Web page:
I started singing in the procedure room. And it reshaped my view of professionalism.

22.09.2015
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In medical training, one of the main things that is emphasized is the importance of acting professionally. We encounter patients who have a particular idea of how doctors are supposed to act during the patient-physician encounter, and for the most part, I expected that they would want a doctor who is caring, but serious, at the same time.

In those encounters, we are focusing on the health of patients, a very serious concern in their minds and what should be a serious concern for us as well. We deal with talking to patients about making important decisions regarding their health, decisions that may involve treatments or procedures that could potentially lead to untoward side effects. For the most part, I approached most of my encounters with a sense of gravity about the patient’s medical situation, but I recently had a patient that caused me to do something that challenged my ideas of what being professional could potentially look like in the hospital.

I recently was involved in the care of a patient who had to be admitted because of an abnormal finding on an ultrasound of her heart. She was a pleasant lady who had come in for a routine outpatient echocardiogram because she was having increasing trouble breathing. She had just finished receiving treatment for breast cancer, and given her worsening shortness of breath, an echocardiogram was ordered to evaluate her heart function.

When the images were analyzed, there was concern about a density in one of the chambers of her heart. It was unclear if there was a clot on her port which may have traveled to her lungs or if there was a mass in her heart that would raise concern for possible spread of her cancer. Since it was an unclear picture, she was told that she would be admitted so that another procedure could be done to get better images of her heart. She understood the reasoning behind the admission, and she agreed to be admitted.

During her hospitalization, other consulting services became involved to determine how to further evaluate this density in her heart. At one point, she needed to be on a blood thinner before it was determined that there was no clot in her lungs that was causing her symptoms. There were also debates about whether to remove her port to see if that could explain the density, but there was concern that with removal of the port, there might be a clot attached to it which could dislodge and potentially cause other problems. Given these ongoing discussions, her planned procedure was delayed for a few days.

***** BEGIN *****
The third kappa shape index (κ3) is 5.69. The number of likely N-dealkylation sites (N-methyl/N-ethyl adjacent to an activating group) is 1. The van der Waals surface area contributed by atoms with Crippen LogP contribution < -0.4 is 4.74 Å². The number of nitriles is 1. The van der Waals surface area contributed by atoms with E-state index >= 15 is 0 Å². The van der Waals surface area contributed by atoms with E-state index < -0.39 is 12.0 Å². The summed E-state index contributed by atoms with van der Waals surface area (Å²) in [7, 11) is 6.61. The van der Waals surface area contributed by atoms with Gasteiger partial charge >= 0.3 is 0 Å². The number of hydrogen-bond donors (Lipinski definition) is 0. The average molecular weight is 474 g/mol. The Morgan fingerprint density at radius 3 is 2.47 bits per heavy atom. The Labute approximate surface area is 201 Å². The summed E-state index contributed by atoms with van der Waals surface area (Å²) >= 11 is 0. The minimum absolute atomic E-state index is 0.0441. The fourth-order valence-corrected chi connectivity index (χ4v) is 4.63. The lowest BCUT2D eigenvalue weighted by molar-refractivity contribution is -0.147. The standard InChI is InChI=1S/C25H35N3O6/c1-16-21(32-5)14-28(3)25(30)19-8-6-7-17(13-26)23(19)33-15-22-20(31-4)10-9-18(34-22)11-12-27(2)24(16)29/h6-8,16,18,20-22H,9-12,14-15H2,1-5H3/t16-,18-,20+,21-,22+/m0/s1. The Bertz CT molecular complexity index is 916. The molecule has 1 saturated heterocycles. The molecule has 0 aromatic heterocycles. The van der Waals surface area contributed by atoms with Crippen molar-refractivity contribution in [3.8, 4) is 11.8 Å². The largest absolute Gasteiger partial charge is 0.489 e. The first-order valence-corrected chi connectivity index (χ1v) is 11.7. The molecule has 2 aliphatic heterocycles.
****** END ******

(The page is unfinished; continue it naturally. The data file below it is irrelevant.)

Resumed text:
I would expect that a delay like this would cause patients to become frustrated and impatient, but not so with her. She was so patient and kind to the staff taking care of her, appreciative of the care that she was receiving. She trusted all of us with regards to her care, and always said “Thank you” any time a physician would stop by to give her an update. She had a kind and gentle spirit, the type of personality that would soften even the hardest personality types. By the end of her hospitalization, she won the hearts of many, and it was her personality that led us to do something unconventional.

After a few days of discussion, it was decided that the procedure would go on after all. The procedure was going to be a transesophageal echocardiogram, which involves passing an ultrasound probe down the esophagus to just behind the heart in order to take images while the patient is consciously sedated. I was scheduled to do the procedure with the help of a cardiologist by my side. When she arrived in the procedure room, she was still in good spirits but was a little nervous about the procedure. The anxiety had two parts: she was not sure what she would feel during the procedure, and she was worried that what we found during this procedure could possibly indicate a progression of her breast cancer. Even with all this, she was chatting away with the rest of the staff in the room and causing everyone to be in good spirits. Like I said before, she had an amazing personality that was infectious to everyone who came into contact with her.